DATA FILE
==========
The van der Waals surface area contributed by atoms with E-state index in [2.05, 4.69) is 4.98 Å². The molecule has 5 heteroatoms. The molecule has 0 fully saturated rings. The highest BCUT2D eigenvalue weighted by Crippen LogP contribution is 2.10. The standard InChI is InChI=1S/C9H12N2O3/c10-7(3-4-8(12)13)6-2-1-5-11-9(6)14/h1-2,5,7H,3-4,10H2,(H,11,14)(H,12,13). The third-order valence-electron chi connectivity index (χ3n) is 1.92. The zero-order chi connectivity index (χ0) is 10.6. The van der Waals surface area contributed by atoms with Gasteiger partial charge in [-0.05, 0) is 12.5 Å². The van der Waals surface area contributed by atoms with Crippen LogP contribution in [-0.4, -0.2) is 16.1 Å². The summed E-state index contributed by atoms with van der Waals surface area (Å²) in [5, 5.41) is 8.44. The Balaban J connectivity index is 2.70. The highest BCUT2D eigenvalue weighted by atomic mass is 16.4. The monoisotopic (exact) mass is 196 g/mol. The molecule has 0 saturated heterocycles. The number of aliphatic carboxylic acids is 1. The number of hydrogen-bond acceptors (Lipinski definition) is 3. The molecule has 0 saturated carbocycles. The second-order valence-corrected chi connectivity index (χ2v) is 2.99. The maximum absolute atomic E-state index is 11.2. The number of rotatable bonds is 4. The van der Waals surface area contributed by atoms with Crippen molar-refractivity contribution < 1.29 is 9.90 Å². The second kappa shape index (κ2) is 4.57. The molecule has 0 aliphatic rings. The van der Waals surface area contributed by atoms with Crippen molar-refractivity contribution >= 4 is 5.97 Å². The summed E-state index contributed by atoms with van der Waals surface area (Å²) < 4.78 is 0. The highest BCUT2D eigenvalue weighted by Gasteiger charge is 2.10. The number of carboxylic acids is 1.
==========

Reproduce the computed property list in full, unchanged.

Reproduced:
The van der Waals surface area contributed by atoms with E-state index in [2.05, 4.69) is 4.98 Å². The molecule has 5 heteroatoms. The molecule has 0 fully saturated rings. The highest BCUT2D eigenvalue weighted by Crippen LogP contribution is 2.10. The standard InChI is InChI=1S/C9H12N2O3/c10-7(3-4-8(12)13)6-2-1-5-11-9(6)14/h1-2,5,7H,3-4,10H2,(H,11,14)(H,12,13). The third-order valence-electron chi connectivity index (χ3n) is 1.92. The zero-order chi connectivity index (χ0) is 10.6. The van der Waals surface area contributed by atoms with Gasteiger partial charge in [-0.05, 0) is 12.5 Å². The van der Waals surface area contributed by atoms with Crippen LogP contribution in [-0.4, -0.2) is 16.1 Å². The summed E-state index contributed by atoms with van der Waals surface area (Å²) in [5, 5.41) is 8.44. The Balaban J connectivity index is 2.70. The highest BCUT2D eigenvalue weighted by atomic mass is 16.4. The monoisotopic (exact) mass is 196 g/mol. The molecule has 0 saturated heterocycles. The number of aliphatic carboxylic acids is 1. The number of hydrogen-bond acceptors (Lipinski definition) is 3. The molecule has 0 saturated carbocycles. The second-order valence-corrected chi connectivity index (χ2v) is 2.99. The maximum absolute atomic E-state index is 11.2. The number of rotatable bonds is 4. The van der Waals surface area contributed by atoms with Crippen molar-refractivity contribution < 1.29 is 9.90 Å². The second kappa shape index (κ2) is 4.57. The molecule has 0 aliphatic rings. The van der Waals surface area contributed by atoms with Crippen molar-refractivity contribution >= 4 is 5.97 Å². The summed E-state index contributed by atoms with van der Waals surface area (Å²) < 4.78 is 0. The highest BCUT2D eigenvalue weighted by Gasteiger charge is 2.10. The number of carboxylic acids is 1.